Jichan died a two months later, on December 13, 1975. I remember being shocked at the news of his death. I realized that I had always assumed that Jichan would live forever. I was unable to get a flight to Seattle for Jichan’s funeral because of a machinists' strike at a major airline and instead, had to take a multi-day train ride on Amtrak to Seattle. I found two empty seats in a different part of the train than my assigned seat, so I took both seats, laid down, and was able to sleep comfortably for a few hours. I had apparently taken the seat of a young student returning home for Christmas vacation. After I woke up, I remarked on my good luck in having the empty seat for a long time. Someone sitting close by chuckled and said that the occupant had returned, taken one look at me sleeping across his seat, turned heel, and returned to the bar where the other students were partying. There was also heavy snow and a car accident on the train track. I arrived in Seattle barely in time for Jichan’s funeral.

Viewing Jichan’s body in his casket at the service, which was held in the old Buddhist Church, I noticed the reddish-brown paint stains on his work-hardened hands. I didn’t notice the Order of the Rising Sun pinned to his suit. When I asked my sister, Louise, about the paint stains, she told me that he had been working on a project to paint a door. He always had some home or greenhouse improvement project going. She said she thought he was probably suffering from congestive heart failure at the end because he moved very slowly and with great effort, with swollen legs and ankles. He died of a sudden, massive heart attack. Jichan left this world quietly, gracefully, still working on improvement projects for the family.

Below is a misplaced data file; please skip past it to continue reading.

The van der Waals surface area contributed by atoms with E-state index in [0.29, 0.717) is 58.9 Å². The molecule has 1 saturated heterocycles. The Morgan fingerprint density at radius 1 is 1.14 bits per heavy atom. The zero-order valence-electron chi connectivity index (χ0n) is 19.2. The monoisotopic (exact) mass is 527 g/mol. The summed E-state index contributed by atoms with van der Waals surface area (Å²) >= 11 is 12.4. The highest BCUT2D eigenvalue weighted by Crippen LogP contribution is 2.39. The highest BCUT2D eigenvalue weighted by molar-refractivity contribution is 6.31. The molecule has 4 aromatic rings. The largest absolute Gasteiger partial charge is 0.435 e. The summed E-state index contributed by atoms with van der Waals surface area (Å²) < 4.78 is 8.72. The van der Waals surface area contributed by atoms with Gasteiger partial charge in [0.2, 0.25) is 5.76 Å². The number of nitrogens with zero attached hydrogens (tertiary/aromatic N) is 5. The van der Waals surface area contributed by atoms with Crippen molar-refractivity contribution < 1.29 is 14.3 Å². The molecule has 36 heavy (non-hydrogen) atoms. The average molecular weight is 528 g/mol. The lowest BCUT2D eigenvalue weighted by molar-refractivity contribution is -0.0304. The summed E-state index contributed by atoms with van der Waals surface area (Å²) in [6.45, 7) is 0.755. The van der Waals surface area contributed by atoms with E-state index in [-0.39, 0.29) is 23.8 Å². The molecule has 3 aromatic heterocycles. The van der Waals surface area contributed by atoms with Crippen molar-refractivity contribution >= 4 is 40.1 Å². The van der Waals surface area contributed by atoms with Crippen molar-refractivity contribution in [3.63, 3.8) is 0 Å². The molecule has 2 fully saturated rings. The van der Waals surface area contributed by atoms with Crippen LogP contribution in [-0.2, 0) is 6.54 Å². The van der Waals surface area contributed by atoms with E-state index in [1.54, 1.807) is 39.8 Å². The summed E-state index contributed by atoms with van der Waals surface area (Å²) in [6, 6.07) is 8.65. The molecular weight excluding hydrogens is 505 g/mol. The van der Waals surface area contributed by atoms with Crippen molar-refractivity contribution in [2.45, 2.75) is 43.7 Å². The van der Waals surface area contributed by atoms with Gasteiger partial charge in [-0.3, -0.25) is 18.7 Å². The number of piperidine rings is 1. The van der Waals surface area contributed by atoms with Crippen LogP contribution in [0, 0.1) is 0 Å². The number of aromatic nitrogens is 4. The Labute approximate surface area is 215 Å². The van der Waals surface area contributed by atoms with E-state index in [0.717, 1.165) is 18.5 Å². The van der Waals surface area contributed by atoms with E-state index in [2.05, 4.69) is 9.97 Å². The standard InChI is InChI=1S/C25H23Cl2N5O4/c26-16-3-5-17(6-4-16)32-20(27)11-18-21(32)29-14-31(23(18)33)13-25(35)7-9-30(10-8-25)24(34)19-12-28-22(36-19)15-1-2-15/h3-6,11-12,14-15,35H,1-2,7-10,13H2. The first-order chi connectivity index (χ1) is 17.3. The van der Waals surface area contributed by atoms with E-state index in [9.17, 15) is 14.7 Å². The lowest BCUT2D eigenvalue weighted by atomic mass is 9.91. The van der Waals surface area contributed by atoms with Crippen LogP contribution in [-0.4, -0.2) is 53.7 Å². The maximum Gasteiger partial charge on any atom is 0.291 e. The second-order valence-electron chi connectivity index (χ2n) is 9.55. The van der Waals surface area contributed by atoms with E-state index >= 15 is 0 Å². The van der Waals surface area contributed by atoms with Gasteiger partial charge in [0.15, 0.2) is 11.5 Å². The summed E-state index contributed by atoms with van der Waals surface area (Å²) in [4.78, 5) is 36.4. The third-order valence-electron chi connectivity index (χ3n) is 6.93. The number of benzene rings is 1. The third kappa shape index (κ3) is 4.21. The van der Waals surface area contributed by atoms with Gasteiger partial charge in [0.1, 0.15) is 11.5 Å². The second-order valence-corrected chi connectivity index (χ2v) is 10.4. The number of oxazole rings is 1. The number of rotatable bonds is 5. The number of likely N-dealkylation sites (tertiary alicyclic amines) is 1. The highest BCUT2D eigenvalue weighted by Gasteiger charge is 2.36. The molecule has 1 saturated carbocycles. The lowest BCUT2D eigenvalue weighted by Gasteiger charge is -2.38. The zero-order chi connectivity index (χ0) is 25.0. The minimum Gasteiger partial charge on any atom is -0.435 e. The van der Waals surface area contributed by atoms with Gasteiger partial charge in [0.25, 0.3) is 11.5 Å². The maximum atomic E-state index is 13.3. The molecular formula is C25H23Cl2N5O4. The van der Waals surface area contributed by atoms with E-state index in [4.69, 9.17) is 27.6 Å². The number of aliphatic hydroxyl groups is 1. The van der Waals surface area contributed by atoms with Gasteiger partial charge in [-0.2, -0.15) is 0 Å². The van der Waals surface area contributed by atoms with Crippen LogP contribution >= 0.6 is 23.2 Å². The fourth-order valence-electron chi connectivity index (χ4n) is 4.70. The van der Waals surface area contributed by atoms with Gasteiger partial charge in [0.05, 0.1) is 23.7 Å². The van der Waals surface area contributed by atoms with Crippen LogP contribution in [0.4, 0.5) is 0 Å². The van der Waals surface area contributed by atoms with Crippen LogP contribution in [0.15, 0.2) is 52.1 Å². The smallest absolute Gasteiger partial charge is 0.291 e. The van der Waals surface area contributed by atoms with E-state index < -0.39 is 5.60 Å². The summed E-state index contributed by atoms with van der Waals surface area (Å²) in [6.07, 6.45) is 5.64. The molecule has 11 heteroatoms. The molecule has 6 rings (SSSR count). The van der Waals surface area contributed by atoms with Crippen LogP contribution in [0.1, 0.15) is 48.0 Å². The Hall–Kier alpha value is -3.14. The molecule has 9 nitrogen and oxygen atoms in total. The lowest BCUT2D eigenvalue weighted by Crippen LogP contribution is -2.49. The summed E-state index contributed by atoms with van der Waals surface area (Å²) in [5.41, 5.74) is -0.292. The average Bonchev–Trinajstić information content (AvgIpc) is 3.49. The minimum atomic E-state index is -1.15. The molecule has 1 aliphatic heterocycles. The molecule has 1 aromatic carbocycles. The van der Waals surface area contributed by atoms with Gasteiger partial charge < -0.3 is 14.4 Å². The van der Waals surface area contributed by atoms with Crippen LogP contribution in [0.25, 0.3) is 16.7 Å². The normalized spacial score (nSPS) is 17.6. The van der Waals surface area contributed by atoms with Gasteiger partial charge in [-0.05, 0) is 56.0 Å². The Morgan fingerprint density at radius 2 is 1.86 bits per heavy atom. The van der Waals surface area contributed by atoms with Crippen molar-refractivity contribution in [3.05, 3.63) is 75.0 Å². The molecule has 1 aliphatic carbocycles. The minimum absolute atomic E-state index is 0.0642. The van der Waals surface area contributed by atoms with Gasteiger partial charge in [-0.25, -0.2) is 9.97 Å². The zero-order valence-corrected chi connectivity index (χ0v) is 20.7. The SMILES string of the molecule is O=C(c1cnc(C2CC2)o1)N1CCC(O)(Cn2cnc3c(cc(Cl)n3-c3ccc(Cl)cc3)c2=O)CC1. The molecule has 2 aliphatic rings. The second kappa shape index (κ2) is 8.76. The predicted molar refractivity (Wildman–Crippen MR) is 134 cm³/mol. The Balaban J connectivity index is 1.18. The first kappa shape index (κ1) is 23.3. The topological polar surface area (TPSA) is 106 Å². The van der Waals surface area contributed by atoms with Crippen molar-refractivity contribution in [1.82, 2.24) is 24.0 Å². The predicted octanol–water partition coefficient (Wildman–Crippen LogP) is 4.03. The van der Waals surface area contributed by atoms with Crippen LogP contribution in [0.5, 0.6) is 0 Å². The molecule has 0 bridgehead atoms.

1. In reference to the 2011 Tohoku Earthquake and Tsunami.

2. Minoru Tamesa is described in a three-part article entitled “Minoru Tamesa: The Quiet Man Who Came to Dinner” published in Discover Nikkei on April 11, 12, and 13, 2017 and in Dave Sabey’s article, “An Early Lesson in Timeless Values” which was published on April 14, 2017 in Discover Nikkei.


© 2020 Susan Yamamura

gift Japan japanese american medal Order of the Rising Sun

Sobre esta série

This series began as an annotated catalogue of the magical gifts I’ve received from Jichan and Bachan, Nisaku and Masa Araki. From young adulthood, I realized that unconditional love was the most precious gift that Jichan and Bachan gave to me. But in my old age, reminiscing about my happy, early childhood, before and after my incarceration at Camp Minidoka, I have realized that Jichan and Bachan gave me many other precious gifts, including the gift of Japanese Meiji-era culture and values. It is my hope to describe those gifts in this series.